Materials matter in wearable medical devices


Wearable devices were all the rage at the consumer electronics show CES in Las Vegas at the start of the year, and word has it that the technology also will make the scene at SXSW in Austin, TX, which begins at the end of this week. Wearables is a growing market by all accounts, and healthcare applications are a significant part of it. The sensors and electronics embedded within the devices understandably get much of the attention, but developing a medical device that patients will want to wear also requires product design and materials smarts.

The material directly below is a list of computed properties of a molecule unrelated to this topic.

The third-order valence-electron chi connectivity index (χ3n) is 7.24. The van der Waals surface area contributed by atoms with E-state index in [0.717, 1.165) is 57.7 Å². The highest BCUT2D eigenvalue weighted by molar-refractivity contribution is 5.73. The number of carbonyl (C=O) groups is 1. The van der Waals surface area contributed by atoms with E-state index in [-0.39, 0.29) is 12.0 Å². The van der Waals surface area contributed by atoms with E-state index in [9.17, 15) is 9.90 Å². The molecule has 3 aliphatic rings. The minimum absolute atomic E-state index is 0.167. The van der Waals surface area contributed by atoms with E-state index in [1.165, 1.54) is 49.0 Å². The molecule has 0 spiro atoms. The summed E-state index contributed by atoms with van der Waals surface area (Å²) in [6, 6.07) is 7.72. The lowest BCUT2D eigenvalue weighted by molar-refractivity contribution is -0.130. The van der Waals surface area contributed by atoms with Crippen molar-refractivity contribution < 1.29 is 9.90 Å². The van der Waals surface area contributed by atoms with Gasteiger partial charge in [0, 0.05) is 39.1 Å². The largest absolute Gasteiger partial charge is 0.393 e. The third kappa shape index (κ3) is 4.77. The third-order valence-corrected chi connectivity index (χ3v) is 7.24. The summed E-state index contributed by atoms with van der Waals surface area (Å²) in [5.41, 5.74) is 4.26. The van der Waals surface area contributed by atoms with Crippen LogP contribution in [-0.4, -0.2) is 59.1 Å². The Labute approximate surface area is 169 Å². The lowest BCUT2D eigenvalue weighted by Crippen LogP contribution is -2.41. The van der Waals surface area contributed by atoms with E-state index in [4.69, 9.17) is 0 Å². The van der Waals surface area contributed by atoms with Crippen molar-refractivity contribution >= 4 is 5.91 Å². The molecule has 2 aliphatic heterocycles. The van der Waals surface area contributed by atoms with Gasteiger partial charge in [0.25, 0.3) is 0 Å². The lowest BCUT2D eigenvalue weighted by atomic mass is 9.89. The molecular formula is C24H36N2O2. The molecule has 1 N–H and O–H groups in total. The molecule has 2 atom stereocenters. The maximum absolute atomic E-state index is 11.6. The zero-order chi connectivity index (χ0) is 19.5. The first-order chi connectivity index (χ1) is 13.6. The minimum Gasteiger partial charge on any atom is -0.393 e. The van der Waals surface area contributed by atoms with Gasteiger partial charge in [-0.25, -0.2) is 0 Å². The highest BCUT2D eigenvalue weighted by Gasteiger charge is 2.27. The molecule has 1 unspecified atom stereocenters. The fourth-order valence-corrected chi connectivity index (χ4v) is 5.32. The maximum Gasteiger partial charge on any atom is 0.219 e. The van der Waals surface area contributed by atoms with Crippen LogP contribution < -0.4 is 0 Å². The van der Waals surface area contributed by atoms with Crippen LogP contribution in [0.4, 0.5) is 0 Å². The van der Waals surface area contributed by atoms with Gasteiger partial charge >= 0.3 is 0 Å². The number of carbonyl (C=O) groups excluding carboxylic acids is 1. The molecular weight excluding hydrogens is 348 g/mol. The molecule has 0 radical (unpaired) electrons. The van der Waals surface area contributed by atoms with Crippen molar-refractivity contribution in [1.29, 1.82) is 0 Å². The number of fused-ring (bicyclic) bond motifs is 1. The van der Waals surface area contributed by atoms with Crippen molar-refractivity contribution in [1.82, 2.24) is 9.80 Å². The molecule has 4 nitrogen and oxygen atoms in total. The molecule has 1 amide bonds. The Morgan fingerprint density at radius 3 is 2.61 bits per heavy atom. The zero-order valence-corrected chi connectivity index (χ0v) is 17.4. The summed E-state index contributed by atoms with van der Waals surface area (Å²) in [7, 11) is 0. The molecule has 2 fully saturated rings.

The global market for wearable devices is estimated to grow at a CAGR of 16.4% from 2013 to 2019, according to Research and Markets. Credit Suisse researchers have made even bolder predictions, saying that wearable technology would grow between $3 billion to $5 billion in 2013 and reach a value of $50 billion within five years.

The $300 billion healthcare market can take a chunk of that growth. Diabetes monitoring, for example, is expected to reach a turnover of $10 billion per year, according to Lux Research. Continuous monitoring of vital signs is another wearable application that has tremendous potential. As healthcare systems strive to serve a growing aging population while wrestling with cost constraints, wearable devices that monitor patients at home can bring down costs while improving quality of life. The value proposition is undeniable, but patient compliance can be a challenge.
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